As the poet-philosopher Sturgill Simpson once said, “Woke up today and decided to kill my ego.”
Leadership is a funny thing. Especially as an organization scales.
It takes a healthy amount of ego to think you can do what others deem unthinkable.
But if your only speed is full speed ahead, you can run into… problems. People don’t like working for Tasmanian Devil-inspired managers.
The company we keep, especially the company we keep inside of our companies (or teams, or groups, or whatever you non-lone wolves call your cliques) have to like the work they do.
They don’t have to like you (although that helps).
Sam Walton (Mr. Walmart) said “I learned a long time ago that exercising your ego in public is definitely not the way to build an effective organization.”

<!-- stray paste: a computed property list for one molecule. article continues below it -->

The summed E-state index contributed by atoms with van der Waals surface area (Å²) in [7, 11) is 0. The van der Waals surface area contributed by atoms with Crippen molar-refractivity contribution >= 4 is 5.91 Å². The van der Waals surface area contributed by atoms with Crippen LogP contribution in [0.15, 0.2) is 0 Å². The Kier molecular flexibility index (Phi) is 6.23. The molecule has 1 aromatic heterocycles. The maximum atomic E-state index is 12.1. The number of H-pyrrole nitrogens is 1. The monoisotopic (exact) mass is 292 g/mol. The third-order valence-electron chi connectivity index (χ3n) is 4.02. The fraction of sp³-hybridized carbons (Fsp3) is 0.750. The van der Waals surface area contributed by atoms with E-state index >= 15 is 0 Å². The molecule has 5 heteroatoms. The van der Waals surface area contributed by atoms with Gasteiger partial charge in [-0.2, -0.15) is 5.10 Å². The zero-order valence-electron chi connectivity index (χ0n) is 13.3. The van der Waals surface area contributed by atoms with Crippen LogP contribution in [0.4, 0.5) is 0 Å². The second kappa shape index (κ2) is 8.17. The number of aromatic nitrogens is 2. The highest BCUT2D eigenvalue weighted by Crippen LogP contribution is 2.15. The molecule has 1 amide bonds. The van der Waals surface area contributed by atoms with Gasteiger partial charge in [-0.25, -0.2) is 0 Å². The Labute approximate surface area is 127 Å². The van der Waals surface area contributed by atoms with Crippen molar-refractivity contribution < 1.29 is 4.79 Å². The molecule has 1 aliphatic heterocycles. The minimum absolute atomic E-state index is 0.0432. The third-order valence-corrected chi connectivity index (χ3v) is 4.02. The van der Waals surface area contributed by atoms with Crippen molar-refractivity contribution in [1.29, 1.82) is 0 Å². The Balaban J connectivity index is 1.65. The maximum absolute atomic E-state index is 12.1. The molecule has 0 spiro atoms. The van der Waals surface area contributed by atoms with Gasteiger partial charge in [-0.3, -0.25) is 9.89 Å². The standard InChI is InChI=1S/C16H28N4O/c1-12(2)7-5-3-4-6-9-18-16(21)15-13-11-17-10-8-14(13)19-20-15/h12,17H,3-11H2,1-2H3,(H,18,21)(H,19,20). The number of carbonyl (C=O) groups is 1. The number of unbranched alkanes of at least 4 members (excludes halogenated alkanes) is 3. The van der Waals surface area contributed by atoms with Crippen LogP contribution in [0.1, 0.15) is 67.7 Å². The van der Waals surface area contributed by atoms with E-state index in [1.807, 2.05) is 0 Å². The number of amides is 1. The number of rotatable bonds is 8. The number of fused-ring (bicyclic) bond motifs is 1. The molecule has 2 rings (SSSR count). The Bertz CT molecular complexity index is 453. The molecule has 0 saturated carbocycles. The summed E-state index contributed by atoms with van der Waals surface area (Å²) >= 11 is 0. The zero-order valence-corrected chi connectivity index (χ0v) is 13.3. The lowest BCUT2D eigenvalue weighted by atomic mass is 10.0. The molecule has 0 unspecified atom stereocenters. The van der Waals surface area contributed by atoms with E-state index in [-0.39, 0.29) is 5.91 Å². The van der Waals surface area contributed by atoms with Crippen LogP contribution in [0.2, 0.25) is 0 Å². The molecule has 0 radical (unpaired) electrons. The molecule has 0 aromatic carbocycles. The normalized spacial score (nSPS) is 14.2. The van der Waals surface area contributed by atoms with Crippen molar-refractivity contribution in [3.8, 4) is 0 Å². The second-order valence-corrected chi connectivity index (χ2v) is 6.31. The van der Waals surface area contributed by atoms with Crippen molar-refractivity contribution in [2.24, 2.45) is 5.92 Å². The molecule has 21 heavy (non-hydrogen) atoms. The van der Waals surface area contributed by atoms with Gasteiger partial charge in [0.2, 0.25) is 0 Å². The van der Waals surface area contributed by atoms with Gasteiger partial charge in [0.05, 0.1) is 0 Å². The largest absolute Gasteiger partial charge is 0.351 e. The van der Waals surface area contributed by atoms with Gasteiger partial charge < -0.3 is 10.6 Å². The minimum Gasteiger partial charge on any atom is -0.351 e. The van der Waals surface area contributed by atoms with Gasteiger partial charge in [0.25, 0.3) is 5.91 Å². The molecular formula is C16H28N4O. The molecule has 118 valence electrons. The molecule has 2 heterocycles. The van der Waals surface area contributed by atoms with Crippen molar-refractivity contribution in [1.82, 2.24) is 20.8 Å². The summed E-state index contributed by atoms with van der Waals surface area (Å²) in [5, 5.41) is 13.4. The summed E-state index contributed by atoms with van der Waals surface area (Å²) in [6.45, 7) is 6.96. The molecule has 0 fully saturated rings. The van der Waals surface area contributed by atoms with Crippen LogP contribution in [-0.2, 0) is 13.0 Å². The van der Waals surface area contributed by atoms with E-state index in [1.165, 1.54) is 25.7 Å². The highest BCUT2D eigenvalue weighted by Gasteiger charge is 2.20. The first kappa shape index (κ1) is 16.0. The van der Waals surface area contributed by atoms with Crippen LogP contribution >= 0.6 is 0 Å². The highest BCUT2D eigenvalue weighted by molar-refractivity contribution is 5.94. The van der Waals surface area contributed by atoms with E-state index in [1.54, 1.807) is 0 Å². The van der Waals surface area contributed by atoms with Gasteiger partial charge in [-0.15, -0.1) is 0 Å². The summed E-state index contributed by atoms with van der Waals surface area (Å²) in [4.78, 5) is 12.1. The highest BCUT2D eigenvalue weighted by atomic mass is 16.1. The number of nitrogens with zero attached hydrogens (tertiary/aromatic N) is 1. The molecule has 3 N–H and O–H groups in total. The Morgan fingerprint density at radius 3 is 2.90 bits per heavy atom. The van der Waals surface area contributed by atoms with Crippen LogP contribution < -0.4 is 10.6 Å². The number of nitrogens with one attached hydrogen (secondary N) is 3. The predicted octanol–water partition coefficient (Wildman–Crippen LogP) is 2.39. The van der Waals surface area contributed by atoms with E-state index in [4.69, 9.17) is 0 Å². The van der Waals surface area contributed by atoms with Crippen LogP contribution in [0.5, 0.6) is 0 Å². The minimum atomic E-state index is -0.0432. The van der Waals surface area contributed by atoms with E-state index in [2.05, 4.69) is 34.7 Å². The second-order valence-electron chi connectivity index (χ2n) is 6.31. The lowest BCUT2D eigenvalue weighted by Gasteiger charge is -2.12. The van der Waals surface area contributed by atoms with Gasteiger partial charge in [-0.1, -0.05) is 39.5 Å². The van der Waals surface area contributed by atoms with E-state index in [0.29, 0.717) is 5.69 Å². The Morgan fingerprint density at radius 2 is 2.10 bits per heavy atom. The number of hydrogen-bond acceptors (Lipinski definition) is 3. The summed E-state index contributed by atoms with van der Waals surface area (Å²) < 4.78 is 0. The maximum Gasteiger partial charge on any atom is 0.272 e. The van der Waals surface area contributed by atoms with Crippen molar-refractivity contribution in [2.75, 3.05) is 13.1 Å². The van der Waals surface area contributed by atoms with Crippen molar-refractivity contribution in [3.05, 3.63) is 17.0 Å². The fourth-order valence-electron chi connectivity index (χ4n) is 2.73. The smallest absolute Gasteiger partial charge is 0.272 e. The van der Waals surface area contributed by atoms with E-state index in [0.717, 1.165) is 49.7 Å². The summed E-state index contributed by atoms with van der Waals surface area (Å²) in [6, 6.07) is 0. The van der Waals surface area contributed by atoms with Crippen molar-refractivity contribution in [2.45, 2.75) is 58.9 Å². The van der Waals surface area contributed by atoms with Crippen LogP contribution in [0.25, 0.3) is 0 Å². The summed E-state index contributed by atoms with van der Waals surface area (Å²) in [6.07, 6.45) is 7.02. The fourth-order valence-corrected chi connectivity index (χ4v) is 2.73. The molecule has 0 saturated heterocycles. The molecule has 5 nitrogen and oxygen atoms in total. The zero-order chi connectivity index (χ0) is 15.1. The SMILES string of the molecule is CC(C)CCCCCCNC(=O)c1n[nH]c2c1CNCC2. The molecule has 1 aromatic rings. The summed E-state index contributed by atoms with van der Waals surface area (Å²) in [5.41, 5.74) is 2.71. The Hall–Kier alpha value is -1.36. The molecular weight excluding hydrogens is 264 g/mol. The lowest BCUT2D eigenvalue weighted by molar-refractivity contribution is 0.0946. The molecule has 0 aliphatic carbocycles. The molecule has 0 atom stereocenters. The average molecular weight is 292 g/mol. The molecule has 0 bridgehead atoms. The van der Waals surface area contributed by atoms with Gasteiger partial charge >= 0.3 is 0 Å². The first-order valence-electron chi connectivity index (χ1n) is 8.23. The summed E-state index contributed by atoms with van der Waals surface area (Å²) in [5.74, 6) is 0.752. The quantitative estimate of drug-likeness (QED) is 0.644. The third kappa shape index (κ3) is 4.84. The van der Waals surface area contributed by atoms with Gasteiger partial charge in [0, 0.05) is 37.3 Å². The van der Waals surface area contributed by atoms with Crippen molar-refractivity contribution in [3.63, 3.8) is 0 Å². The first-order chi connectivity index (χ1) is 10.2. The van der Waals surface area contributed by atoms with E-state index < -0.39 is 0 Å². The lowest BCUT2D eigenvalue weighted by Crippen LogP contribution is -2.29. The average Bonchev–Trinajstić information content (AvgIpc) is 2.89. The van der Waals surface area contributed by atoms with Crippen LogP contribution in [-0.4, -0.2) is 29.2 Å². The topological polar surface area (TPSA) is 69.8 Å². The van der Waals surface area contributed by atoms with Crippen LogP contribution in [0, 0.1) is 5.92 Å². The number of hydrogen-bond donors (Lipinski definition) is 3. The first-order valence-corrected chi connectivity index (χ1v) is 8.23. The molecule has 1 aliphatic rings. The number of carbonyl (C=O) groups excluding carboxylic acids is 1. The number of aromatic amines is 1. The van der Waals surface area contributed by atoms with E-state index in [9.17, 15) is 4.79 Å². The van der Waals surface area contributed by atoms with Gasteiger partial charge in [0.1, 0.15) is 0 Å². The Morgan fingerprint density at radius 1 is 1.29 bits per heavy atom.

It’s a balancing act. Think the unthinkable, but listen to the listenable, see the seeable, and touch the touchable.
Growth in an organization comes from the collective. The ego of the leader can help set the goal and put the machine in motion, but it’s the collective who will run the process and determine if the organization ultimately succeeds.
The best leaders learn to exercise their ego in private, exorcise it in public, and execute on their goals as a team.